Budget cuts in education are not a solution

KRT US NEWS STORY SLUGGED: GRANHOLM KRT FILE PHOTO BY WILLIAM ARCHIE/DETROIT FREE PRESS (July 24) Jennifer Granholm, who is running for governor of Michigan, is shown in an interview in March 2002, in Detroit, Michigan. (Diversity) (DE) NC KD 2002 (Vert) (gsb)

As Michigan prepares to establish a balance budget and avoid another government shutdown like 2007, Governor Granholm has made a difficult decision and cut $60 million of school aid to select districts. With Michigan facing numerous problems such as high unemployment, businesses and residents packing up and leaving the state, and a post collapse of the auto industry; it is no surprise that direct action must be taken in order to stabilize and restart the economy here. However, a cut in education would be taking a severe step backwards.

The governor and democrats answer to the keep some of the budget in student aid intact would be to raise taxes on items such as beer, cigarettes, as well as make some cuts in other areas such as police, fire, some emergency services, and correctional facilities. Now cutting the budget in these areas are by far not any better as cutting education, but the reason that education should be spared is that if Michigan is to have a future once the national economy starts to recover, then it is by far important that we have a well-educated workforce living in Michigan. Having a well-sustained aid program to all schools in the state is key. The cuts in education are intended to target several Michigan promise grants and scholarship programs and K-12 education funding.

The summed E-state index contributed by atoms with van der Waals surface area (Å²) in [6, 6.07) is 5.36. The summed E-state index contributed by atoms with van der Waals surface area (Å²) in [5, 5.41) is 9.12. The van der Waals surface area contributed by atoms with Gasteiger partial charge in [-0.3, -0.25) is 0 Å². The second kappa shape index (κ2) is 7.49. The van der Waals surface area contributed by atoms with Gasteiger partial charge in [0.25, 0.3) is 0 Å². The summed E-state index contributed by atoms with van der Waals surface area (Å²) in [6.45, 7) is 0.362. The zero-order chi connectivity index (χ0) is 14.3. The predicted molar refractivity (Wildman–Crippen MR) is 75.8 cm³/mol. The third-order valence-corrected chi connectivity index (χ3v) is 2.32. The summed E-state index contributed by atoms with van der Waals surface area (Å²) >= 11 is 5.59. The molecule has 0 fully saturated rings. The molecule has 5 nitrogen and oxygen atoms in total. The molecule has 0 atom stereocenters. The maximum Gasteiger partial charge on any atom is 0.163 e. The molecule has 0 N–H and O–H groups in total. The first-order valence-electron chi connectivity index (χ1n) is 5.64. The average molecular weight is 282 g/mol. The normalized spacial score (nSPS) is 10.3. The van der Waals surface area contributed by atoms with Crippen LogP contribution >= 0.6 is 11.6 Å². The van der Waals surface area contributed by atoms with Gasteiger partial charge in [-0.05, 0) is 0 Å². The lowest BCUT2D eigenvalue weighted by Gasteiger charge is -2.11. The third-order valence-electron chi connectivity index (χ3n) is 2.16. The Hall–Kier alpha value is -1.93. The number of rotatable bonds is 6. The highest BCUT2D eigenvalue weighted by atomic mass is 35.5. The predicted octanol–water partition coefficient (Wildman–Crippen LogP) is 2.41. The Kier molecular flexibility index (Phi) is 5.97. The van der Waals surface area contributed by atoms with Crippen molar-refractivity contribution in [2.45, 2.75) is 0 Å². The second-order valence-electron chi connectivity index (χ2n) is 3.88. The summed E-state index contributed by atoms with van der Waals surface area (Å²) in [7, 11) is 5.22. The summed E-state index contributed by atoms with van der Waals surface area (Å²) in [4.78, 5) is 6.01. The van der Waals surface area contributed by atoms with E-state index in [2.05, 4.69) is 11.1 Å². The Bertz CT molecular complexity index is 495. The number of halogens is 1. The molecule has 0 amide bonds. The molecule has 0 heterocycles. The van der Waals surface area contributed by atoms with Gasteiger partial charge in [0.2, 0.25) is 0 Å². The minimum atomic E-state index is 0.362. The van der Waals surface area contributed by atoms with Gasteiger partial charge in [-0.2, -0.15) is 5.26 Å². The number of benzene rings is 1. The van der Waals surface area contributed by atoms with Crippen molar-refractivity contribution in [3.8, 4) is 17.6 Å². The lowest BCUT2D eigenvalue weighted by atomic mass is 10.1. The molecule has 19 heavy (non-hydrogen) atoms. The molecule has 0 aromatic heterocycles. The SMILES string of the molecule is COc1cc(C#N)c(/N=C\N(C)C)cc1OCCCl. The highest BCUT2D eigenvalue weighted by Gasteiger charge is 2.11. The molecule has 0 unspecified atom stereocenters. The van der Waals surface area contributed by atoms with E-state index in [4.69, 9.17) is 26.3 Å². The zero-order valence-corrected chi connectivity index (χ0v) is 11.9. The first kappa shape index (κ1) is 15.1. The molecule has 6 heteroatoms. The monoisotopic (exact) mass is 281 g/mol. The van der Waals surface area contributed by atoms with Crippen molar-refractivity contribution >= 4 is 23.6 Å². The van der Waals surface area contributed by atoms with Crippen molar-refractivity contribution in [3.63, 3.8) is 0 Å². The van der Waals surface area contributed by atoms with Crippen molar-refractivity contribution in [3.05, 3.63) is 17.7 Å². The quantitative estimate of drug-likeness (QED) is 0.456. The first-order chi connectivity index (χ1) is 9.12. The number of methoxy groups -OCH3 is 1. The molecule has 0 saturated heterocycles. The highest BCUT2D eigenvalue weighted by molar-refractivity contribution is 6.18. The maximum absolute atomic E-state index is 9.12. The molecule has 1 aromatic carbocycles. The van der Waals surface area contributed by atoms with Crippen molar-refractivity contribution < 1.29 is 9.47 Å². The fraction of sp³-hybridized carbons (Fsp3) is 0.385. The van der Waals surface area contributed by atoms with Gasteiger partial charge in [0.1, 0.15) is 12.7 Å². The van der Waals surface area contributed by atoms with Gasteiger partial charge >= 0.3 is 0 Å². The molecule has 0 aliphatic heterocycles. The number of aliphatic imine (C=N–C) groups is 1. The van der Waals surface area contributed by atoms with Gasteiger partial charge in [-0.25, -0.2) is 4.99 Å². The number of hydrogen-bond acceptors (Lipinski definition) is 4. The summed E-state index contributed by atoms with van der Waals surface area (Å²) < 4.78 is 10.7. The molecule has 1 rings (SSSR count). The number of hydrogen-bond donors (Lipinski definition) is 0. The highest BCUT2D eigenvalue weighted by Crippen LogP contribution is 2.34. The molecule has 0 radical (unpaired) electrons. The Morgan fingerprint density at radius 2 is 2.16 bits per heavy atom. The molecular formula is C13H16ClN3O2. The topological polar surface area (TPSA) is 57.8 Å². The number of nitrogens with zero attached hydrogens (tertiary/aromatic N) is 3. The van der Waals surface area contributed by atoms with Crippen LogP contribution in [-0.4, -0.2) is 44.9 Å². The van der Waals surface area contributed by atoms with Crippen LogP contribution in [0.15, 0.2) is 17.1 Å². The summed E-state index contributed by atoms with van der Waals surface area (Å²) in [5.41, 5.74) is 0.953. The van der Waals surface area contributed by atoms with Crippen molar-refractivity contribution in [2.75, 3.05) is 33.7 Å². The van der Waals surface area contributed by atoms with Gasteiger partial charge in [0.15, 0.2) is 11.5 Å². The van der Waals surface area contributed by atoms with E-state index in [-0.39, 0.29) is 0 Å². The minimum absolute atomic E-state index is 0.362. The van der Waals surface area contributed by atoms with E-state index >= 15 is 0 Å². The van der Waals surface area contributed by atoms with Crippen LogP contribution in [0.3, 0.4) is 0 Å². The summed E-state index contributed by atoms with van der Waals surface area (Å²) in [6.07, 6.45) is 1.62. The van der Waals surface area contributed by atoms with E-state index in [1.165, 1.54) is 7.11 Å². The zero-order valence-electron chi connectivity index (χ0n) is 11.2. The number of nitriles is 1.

On the other hand, Republican senators who control the house refuse to vote for a tax increase and would prefer to proceed with cuts in education, as well as others, in order to trim the current deficit of $2.8 billion dollars. This leads to politicians on both sides going in circles about the debate while time runs out for solutions and leads students, both in college and grade school, caught between a rock and a hard place.

Yes, we know Michigan currently has very little or no money to continue spending and yes we know until the state and national economy show signs of recovery, that we must make difficult cuts in certain areas of our infrastructure. However, unless Republicans and Democrats can just stop for one moment and put aside the rivalry and just negotiate on a solution to the problem we have, then the crisis we face in education as well as the deficit as a whole will just continue to repeat itself. We will just continue to have to come up with a last minute solution that would be nothing more than a small Band Aid on an open wound.

One solution to the education cuts would be to consolidate and combine resources in school districts; maybe even merge districts together. While this may sound like a radical move, this may reduce some spending on certain resources such as transportation of elementary students, basic supplies and books.

Another solution would be to reevaluate how certain taxes, and tax breaks, are helping and hurting the states ability to bring in annual revenue. For example, we are currently providing the largest tax break for film and television programs to come and setup shop for movies to make their next feature. While in the long run, this is providing a foundation for our state to provide a new form of export the program itself may be too expensive for the state to continue between now and when the economy shows signs of recovery.

Although the current economic crisis has done our state a great deal of damage and adjustments must be done with the way we spend money, we should only focus on cutting funds on services that will not have a major effect on the states future.

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